Each equation is bracketed by ‘.EQ’ and ‘.EN’ strings. Note: these are not the same as roff(7) macros, and may only be invoked as ‘.EQ’. The equation grammar is as follows, where quoted strings are case-sensitive literals in the input: eqn : box | eqn box box : text | "{" eqn "}" | "define" text text | "ndefine" text text | "tdefine" text text | "gfont" text | "gsize" text | "set" text text | "undef" text | "sqrt" box | box pos box | box mark | "matrix" "{" [col "{" list "}" ]* | pile "{" list "}" | font box | "size" text box | "left" text eqn ["right" text] col : "lcol" | "rcol" | "ccol" | "col" text : [^space\"]+ | \".*\" pile : "lpile" | "cpile" | "rpile" | "pile" pos : "over" | "sup" | "sub" | "to" | "from" mark : "dot" | "dotdot" | "hat" | "tilde" | "vec" | "dyad" | "bar" | "under" font : "roman" | "italic" | "bold" | "fat" list : eqn | list "above" eqn space : [\^~ \t] White-space consists of the space, tab, circumflex, and tilde characters. It is required to delimit tokens consisting of alphabetic characters and it is ignored at other places. Braces and quotes also delimit tokens. If within a quoted string, these space characters are retained. Quoted strings are also not scanned for keywords, glyph names, and expansion of definitions. To print a literal quote character, it can be prepended with a backslash or expressed with the \(dq escape sequence. Subequations can be enclosed in braces to pass them as arguments to operation keywords, overriding standard operation precedence. Braces can be nested. To set a brace verbatim, it needs to be enclosed in quotes. The following text terms are translated into a rendered glyph, if available: alpha, beta, chi, delta, epsilon, eta, gamma, iota, kappa, lambda, mu, nu, omega, omicron, phi, pi, psi, rho, sigma, tau, theta, upsilon, xi, zeta, DELTA, GAMMA, LAMBDA, OMEGA, PHI, PI, PSI, SIGMA, THETA, UPSILON, XI, inter (intersection), union (union), prod (product), int (integral), sum (summation), grad (gradient), del (vector differential), times (multiply), cdot (center-dot), nothing (zero-width space), approx (approximately equals), prime (prime), half (one-half), partial (partial differential), inf (infinity), >> (much greater), << (much less), <- (left arrow), -> (right arrow), +- (plus-minus), != (not equal), == (equivalence), <= (less-than-equal), and >= (more-than-equal). The character escape sequences documented in mandoc_char(7) can be used, too. The following control statements are available: define Replace all occurrences of a key with a value. Its syntax is as follows: define key cvalc The first character of the value string, c, is used as the delimiter for the value val. This allows for arbitrary enclosure of terms (not just quotes), such as define foo 'bar baz' define foo cbar bazc It is an error to have an empty key or val. Note that a quoted key causes errors in some eqn implementations and should not be considered portable. It is not expanded for replacements. Definitions may refer to other definitions; these are evaluated recursively when text replacement occurs and not when the definition is created. Definitions can create arbitrary strings, for example, the following is a legal construction. define foo 'define' foo bar 'baz' Self-referencing definitions will raise an error. The ndefine statement is a synonym for define, while tdefine is discarded. gfont Set the default font of subsequent output. Its syntax is as follows: gfont font In mandoc, this value is discarded. gsize Set the default size of subsequent output. Its syntax is as follows: gsize [+|-]size The size value should be an integer. If prepended by a sign, the font size is changed relative to the current size. set Set an equation mode. In mandoc, both arguments are thrown away. Its syntax is as follows: set key val The key and val are not expanded for replacements. This statement is a GNU extension. undef Unset a previously-defined key. Its syntax is as follows: define key Once invoked, the definition for key is discarded. The key is not expanded for replacements. This statement is a GNU extension. Operation keywords have the following semantics: above See pile. bar Draw a line over the preceding box. bold Set the following box using bold font. ccol Like cpile, but for use in matrix. cpile Like pile, but with slightly increased vertical spacing. dot Set a single dot over the preceding box. dotdot Set two dots (dieresis) over the preceding box. dyad Set a dyad symbol (left-right arrow) over the preceding box. fat A synonym for bold. font Set the second argument using the font specified by the first argument; currently not recognized by the mandoc(1) eqn parser. from Set the following box below the preceding box, using a slightly smaller font. Used for sums, integrals, limits, and the like. hat Set a hat (circumflex) over the preceding box. italic Set the following box using italic font. lcol Like lpile, but for use in matrix. left Set the first argument as a big left delimiter before the second argument. As an optional third argument, right can follow. In that case, the fourth argument is set as a big right delimiter after the second argument. lpile Like cpile, but subequations are left-justified. matrix Followed by a list of columns enclosed in braces. All columns need to have the same number of subequations. The columns are set as a matrix. The difference compared to multiple subsequent pile operators is that in a matrix, corresponding subequations in all columns line up horizontally, while each pile does vertical spacing independently. over Set a fraction. The preceding box is the numerator, the following box is the denominator. pile Followed by a list of subequations enclosed in braces, the subequations being separated by above keywords. Sets the subequations one above the other, each of them centered. Typically used to represent vectors in coordinate representation. rcol Like rpile, but for use in matrix. right See left; right cannot be used without left. To set a big right delimiter without a big left delimiter, the following construction can be used: left "" box right delimiter roman Set the following box using the default font. rpile Like cpile, but subequations are right-justified. size Set the second argument with the font size specified by the first argument; currently ignored by mandoc(1). By prepending a plus or minus sign to the first argument, the font size can be selected relative to the current size. sqrt Set the square root of the following box. sub Set the following box as a subscript to the preceding box. sup Set the following box as a superscript to the preceding box. As a special case, if a sup clause immediately follows a sub clause as in mainbox sub subbox sup supbox both are set with respect to the same mainbox, that is, supbox is set above subbox. tilde Set a tilde over the preceding box. to Set the following box above the preceding box, using a slightly smaller font. Used for sums and integrals and the like. As a special case, if a to clause immediately follows a from clause as in mainbox from frombox to tobox both are set below and above the same mainbox. under Underline the preceding box. vec Set a vector symbol (right arrow) over the preceding box. The binary operations from, to, sub, and sup group to the right, that is, mainbox sup supbox sub subbox is the same as mainbox sup {supbox sub subbox} and different from {mainbox sup supbox} sub subbox . By contrast, over groups to the left. In the following list, earlier operations bind more tightly than later operations: 1. dyad, vec, under, bar, tilde, hat, dot, dotdot 2. fat, roman, italic, bold, size 3. sub, sup 4. sqrt 5. over 6. from, to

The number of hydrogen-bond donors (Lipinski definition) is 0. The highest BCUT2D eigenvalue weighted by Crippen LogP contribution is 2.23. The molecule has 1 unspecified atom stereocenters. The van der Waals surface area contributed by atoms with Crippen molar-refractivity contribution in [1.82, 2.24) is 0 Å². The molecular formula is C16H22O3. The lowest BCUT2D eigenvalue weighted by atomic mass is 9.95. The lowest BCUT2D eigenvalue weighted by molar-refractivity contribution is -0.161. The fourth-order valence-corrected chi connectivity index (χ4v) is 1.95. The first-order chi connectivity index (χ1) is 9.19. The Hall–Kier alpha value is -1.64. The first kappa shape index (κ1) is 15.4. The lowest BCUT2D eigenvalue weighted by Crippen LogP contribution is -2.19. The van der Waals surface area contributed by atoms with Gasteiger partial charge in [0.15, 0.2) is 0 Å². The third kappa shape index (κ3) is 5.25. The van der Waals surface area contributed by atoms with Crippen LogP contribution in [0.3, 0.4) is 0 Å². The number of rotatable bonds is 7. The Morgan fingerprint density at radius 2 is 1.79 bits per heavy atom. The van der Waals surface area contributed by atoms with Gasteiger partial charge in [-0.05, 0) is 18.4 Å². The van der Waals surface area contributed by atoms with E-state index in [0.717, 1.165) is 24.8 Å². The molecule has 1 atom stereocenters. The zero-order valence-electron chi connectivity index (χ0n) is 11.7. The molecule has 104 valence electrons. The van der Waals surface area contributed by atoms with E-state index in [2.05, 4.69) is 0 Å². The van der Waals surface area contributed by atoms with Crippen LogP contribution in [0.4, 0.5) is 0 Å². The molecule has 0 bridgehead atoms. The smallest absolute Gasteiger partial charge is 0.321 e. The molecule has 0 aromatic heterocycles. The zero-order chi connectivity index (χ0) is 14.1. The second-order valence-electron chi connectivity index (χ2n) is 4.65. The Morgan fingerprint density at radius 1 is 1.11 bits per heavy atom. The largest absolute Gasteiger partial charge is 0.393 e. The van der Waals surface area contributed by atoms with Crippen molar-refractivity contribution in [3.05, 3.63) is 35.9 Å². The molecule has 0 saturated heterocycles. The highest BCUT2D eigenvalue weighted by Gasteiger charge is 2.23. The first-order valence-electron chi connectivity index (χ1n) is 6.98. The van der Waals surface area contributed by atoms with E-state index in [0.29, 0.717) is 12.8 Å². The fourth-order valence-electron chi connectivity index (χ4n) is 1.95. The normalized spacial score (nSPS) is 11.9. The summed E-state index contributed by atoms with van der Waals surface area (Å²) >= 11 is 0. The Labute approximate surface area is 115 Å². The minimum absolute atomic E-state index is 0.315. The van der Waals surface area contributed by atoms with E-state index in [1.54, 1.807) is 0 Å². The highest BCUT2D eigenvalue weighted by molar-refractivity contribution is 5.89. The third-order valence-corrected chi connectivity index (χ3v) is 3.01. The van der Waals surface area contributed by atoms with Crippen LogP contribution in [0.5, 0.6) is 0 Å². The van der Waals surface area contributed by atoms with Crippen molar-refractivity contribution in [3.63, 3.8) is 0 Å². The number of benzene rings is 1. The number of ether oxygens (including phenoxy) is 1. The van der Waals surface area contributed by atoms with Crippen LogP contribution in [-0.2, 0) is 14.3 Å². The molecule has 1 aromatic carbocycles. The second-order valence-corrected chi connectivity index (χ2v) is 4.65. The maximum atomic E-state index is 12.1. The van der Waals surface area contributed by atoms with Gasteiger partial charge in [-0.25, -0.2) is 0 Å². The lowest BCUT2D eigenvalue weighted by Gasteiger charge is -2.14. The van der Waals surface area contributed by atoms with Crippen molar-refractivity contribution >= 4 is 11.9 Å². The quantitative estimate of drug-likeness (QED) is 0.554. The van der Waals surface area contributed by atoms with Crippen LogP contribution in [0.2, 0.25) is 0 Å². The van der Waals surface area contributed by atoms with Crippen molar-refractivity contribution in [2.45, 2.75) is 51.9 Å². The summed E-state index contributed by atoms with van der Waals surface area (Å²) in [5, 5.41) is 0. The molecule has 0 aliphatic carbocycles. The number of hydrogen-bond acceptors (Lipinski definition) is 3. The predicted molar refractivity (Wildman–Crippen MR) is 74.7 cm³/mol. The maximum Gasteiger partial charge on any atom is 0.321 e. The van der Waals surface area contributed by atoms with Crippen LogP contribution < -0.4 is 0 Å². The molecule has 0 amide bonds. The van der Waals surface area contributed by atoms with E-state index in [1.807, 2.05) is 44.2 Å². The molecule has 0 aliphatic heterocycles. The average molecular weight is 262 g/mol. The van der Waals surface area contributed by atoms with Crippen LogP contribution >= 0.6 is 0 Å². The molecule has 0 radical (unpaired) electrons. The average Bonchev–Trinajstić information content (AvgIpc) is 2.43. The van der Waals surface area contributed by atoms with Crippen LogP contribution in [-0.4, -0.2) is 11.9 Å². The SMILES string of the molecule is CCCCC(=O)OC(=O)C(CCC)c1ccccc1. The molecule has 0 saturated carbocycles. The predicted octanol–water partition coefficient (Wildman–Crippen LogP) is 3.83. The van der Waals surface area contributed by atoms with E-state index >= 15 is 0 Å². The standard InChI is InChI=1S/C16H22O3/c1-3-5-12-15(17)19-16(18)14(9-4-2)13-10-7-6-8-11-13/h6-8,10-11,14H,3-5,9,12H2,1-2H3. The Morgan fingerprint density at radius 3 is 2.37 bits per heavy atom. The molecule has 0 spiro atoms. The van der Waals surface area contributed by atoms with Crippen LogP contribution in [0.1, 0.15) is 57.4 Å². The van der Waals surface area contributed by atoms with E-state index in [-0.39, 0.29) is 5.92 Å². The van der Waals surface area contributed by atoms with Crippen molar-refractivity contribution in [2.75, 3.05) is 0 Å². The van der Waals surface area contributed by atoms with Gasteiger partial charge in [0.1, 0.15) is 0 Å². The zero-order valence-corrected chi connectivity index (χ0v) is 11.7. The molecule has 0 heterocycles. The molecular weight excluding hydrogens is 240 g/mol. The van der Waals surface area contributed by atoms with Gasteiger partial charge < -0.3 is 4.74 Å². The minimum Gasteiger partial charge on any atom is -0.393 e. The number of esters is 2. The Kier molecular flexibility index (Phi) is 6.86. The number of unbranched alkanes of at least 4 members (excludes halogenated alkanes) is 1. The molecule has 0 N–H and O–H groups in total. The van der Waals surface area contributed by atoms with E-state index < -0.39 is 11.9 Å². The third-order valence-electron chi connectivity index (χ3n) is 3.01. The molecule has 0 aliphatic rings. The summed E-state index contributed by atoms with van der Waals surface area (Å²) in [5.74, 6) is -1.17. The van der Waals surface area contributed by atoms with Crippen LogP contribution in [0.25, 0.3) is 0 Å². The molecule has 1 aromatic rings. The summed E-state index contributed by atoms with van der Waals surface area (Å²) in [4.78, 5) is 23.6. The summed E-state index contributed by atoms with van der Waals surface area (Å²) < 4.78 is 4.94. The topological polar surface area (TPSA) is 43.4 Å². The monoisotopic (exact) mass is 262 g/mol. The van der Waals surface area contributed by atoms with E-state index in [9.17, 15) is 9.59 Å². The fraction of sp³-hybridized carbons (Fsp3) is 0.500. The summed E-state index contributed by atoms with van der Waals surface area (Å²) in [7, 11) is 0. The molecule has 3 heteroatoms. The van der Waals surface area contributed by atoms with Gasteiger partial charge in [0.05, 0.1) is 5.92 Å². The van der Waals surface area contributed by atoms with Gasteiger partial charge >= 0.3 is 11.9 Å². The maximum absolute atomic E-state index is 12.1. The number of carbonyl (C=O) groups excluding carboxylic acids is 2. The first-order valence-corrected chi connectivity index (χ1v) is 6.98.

This section documents the compatibility of mandoc eqn and the troff eqn implementation (including GNU troff). - The text string ‘\"’ is interpreted as a literal quote in troff. In mandoc, this is interpreted as a comment. - In troff, The circumflex and tilde white-space symbols map to fixed-width spaces. In mandoc, these characters are synonyms for the space character. - The troff implementation of eqn allows for equation alignment with the mark and lineup tokens. mandoc discards these tokens. The back n, fwd n, up n, and down n commands are also ignored.


mandoc(1), man(7), mandoc_char(7), mdoc(7), roff(7) Brian W. Kernighan, Lorinda L. Cherry, “System for Typesetting Mathematics”, Communications of the ACM, 18, 151–157, March, 1975. Brian W. Kernighan, Lorinda L. Cherry, Typesetting Mathematics, User's Guide, 1976. Brian W. Kernighan, Lorinda L. Cherry, Typesetting Mathematics, User's Guide (Second Edition), 1978.


The eqn utility, a preprocessor for troff, was originally written by Brian W. Kernighan and Lorinda L. Cherry in 1975. The GNU reimplementation of eqn, part of the GNU troff package, was released in 1989 by James Clark. The eqn component of mandoc(1) was added in 2011.


This eqn reference was written by Kristaps Dzonsons <>.
Debian July 20, 2017 EQN(7)